Republican Senators have already bragged that they have no intention of listening to the evidence against President Donald Trump during what should be a fair trial. Former federal prosecutors Jill Wine-Banks and Glenn Kirschner explained that the senators are supposed to be an impartial jury, but it hasn't been the case. It's for that reason the so-called "wild card" will be Chief Justice John Roberts, who will preside over the proceedings.
Calling him a "wild card," MSNBC host Chris Jansing said that "conventional wisdom" is that Roberts doesn't have much power over the trial but Wine-Banks disagreed.
"I think it's important to look at past history, but there's been recent writing on this that suggests the word 'preside' has a meaning, and it doesn't mean you sit there and accept everything," she explained. "Now, it is true that a majority of the Senate can override any decision that he makes. So, it is a tricky situation, but politically, if the Senators override everything that Chief Justice Roberts does, then it would look politically really bad."
Borrowing a phrase from former DNI John Bolton, Kirschner said that it's unclear what kind of "drug deal" is being cooked up by Senate Majority Leader Mitch McConnell (R-KY) and Sen. Lindsey Graham (R-SC). Whatever it may, he said, will deprive the American people of having a fair trial.
"This is a case where the facts are so overwhelming," said Wine-Banks, who served as a Watergate prosecutor. "If you're paying attention to the facts, you have to draw a conclusion. Those are the facts without all the evidence. We've been barred, we, the American people, and the House, from getting all the facts."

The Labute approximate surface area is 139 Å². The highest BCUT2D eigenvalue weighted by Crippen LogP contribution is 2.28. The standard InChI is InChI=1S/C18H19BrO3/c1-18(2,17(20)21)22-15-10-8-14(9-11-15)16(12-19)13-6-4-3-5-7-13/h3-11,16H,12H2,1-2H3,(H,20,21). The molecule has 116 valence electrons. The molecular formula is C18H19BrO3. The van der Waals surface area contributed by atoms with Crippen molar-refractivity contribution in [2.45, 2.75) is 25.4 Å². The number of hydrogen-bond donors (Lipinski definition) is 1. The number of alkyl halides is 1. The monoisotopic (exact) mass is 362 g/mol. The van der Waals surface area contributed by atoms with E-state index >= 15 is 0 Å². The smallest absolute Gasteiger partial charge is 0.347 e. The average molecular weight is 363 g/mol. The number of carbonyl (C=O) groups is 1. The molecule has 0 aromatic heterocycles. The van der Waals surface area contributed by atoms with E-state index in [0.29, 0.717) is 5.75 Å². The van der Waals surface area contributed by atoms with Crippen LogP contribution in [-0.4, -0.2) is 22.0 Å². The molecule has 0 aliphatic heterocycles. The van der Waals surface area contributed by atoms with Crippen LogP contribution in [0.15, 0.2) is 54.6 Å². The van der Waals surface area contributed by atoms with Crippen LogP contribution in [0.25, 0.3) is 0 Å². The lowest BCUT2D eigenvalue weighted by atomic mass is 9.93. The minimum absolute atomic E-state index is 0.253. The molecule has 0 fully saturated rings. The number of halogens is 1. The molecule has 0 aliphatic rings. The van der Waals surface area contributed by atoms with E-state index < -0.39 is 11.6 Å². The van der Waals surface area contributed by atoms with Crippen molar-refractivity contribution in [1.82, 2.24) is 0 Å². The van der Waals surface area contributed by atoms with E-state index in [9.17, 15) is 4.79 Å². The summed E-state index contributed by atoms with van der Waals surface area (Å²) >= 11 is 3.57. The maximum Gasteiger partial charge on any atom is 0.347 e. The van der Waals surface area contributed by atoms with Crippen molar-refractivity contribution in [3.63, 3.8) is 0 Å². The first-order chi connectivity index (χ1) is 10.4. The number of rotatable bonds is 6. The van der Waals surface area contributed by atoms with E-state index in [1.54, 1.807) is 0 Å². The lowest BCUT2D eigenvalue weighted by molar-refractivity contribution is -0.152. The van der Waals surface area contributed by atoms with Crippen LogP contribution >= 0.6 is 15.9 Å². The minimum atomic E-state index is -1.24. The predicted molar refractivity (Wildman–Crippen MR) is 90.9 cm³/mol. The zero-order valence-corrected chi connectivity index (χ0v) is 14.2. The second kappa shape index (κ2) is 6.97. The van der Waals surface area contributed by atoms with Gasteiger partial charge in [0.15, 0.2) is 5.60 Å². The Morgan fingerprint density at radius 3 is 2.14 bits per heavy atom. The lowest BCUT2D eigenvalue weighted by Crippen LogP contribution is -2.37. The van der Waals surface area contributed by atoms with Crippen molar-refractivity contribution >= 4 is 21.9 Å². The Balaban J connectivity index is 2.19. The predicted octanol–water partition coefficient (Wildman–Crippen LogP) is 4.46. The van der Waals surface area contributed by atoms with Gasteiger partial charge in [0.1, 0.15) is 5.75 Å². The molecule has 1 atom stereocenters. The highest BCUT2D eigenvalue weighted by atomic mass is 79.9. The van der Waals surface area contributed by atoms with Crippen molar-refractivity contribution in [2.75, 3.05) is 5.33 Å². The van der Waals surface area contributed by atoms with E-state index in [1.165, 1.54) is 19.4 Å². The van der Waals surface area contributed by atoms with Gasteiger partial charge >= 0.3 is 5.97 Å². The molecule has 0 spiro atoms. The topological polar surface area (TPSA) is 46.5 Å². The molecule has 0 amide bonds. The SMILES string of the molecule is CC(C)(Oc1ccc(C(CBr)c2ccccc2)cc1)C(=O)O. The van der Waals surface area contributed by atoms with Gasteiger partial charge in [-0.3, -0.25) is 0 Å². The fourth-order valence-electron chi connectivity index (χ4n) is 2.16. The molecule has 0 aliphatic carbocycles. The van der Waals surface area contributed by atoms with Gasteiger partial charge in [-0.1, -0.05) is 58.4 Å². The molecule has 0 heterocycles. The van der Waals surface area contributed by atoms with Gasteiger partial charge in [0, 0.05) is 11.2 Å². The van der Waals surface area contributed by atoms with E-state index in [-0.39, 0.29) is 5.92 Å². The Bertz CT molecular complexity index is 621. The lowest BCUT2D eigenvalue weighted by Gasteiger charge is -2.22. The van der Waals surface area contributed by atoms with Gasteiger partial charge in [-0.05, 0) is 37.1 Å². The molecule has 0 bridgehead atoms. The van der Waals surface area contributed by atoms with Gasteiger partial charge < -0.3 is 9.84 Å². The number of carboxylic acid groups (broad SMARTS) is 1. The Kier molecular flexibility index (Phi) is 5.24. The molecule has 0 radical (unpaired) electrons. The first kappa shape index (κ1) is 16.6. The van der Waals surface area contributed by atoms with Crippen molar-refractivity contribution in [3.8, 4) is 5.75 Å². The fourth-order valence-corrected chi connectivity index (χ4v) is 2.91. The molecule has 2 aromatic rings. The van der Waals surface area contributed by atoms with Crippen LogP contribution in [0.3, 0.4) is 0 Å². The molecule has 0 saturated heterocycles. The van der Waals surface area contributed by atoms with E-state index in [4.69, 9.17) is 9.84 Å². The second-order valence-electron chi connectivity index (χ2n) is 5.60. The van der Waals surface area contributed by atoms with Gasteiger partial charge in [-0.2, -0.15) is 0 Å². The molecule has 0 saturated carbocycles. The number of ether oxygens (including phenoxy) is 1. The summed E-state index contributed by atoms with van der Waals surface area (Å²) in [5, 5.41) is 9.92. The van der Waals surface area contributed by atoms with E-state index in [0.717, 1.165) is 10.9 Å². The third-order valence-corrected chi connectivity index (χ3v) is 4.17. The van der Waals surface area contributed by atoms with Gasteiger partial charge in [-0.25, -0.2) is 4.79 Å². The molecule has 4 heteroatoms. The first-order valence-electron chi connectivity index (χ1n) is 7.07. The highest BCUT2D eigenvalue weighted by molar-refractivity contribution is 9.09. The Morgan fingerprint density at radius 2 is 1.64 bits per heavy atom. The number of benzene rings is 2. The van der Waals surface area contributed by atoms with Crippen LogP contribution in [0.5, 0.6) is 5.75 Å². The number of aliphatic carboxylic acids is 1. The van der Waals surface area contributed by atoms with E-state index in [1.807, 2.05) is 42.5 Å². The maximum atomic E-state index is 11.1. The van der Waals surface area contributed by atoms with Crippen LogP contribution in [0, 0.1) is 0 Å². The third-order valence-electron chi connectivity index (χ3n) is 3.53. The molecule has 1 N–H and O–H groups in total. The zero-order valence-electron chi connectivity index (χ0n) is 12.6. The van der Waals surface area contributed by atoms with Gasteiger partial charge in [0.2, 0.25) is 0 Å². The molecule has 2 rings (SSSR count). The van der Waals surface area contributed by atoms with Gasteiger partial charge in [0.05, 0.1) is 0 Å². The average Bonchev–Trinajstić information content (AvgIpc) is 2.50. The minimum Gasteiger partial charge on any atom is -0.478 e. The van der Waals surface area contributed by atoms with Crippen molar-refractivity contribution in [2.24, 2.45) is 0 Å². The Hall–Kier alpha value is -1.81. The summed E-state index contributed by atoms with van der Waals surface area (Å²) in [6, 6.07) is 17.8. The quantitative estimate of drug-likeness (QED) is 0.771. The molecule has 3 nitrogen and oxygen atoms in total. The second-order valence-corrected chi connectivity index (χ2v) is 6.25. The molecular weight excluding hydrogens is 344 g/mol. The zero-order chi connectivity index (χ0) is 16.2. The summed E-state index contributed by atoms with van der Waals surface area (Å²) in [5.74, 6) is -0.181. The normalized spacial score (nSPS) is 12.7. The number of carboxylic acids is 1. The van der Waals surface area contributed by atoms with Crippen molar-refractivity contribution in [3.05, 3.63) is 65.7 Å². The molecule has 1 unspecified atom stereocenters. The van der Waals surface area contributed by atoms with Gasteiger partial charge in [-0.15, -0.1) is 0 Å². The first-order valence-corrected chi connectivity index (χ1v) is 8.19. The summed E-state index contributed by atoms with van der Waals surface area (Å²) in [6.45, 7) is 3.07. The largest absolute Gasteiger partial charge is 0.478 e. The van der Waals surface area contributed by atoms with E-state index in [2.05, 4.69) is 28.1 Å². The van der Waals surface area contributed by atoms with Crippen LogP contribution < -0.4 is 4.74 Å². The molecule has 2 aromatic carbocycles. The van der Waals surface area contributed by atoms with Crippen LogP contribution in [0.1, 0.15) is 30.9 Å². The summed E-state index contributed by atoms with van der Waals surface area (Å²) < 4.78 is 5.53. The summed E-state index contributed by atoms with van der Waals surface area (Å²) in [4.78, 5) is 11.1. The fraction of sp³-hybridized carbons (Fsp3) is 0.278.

She explained that the White House has refused to produce documents and have blocked witnesses like Mick Mulvaney, Mike Pompeo and Rudy Giuliani from testifying.
"I hope that Americans will demand a fair trial," she said. "The president deserves a fair trial, but so do the American people. so let's get witnesses."
Kirschner agreed, saying that when criminal trials are picking juries, they look for people who can be impartial and hear the evidence before making a decision. That hasn't happened in the case of the Senate.
"So what I would suggest is that everyone is entitled to a fair Senate trial," he said. "That goes for President Trump, he's entitled to a fair trial, but as importantly, just as the people, when we're prosecuting cases, we as prosecutors represent the interests of the people. The people deserve a fair trial too. The Americans, the American citizens, deserve a fair trial."
Wine-Banks also said that it was the second round of subpoenas in the Watergate trial where they obtained 64 additional tapes, that ultimately lead to former President Richard Nixon's resignation from office. Given the House has passed the articles of impeachment, they could issue another round of subpoenas.
Watch their full conversation in the video below: